DOE: 1/3 of U.S. energy could come from wind by 2050

March 12, 2015
Photo: wind turbines
Wind turbines transported by train near Denver. 

new report by the U.S. Department of Energy estimates that 35 percent of the nation’s electricity could be supplied by wind power by 2050. But in order to get there, the industry needs more tools and new strategies.

Right now wind energy supplies just under 5 percent of the nation’s electricity. Colorado is one of just nine states that have more than 12 percent of annual electricity generation coming from the alternative energy.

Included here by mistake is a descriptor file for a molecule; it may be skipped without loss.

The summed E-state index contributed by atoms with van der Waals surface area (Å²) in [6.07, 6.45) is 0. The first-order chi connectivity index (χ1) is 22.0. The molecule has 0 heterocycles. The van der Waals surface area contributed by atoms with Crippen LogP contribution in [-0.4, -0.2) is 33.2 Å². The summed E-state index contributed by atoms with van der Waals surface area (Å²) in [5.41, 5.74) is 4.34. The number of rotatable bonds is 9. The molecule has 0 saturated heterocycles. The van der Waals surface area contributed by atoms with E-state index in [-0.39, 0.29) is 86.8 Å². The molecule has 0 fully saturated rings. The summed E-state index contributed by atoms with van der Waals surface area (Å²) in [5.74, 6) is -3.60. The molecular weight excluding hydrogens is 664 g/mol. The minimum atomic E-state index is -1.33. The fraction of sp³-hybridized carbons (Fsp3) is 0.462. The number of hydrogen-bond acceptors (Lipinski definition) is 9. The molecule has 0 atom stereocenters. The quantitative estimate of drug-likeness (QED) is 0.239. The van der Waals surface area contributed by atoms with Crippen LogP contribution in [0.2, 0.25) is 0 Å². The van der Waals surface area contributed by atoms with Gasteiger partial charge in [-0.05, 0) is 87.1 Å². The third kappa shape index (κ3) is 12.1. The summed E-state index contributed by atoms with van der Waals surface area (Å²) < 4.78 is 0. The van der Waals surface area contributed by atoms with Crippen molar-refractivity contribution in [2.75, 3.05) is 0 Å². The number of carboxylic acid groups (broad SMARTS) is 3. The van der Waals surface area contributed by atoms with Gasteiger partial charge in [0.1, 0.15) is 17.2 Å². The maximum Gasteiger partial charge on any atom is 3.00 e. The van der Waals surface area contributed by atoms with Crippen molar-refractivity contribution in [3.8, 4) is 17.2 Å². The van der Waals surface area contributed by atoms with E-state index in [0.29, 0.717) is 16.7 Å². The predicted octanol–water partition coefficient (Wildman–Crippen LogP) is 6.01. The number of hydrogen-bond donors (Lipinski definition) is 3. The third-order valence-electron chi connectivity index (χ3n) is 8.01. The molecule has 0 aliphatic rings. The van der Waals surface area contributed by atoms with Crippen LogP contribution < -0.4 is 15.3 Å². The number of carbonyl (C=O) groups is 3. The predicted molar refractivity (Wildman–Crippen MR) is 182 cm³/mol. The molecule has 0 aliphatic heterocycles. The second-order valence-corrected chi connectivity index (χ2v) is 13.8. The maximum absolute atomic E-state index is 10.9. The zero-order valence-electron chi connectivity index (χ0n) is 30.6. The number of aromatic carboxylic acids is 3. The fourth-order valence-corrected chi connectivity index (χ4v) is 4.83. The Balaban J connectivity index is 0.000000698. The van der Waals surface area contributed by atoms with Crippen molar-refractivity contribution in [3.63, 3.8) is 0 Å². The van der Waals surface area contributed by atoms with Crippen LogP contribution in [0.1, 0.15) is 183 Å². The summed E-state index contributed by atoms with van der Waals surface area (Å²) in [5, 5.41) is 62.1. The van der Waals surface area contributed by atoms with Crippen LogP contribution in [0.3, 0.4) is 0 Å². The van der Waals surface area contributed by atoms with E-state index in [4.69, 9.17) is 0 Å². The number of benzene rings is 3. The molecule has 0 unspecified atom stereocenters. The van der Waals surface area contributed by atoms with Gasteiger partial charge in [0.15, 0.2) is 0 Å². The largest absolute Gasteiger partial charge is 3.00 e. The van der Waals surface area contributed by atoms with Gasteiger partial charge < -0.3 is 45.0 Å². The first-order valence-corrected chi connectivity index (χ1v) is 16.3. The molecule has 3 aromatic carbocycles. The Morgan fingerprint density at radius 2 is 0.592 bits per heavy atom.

The new report, "Wind Vision: A New Era For Wind Power in the United States," contains a roadmap with suggestions for increasing the affordability and use of wind. In particular, it highlights the importance of consistent government policies, referencing expirations of federal incentives like the federal production tax credit, which it said has “created a boom-bust cycle for wind power.”

The report is an update of a similar study conducted in 2008. The Washington Post points out that the study does not take into account the explosive growth of another renewable energy: solar. 

Here's a map showing the state of wind power development in the United States, taken from today's report:

Map: Utility-scale wind deployment in the United States, 2013

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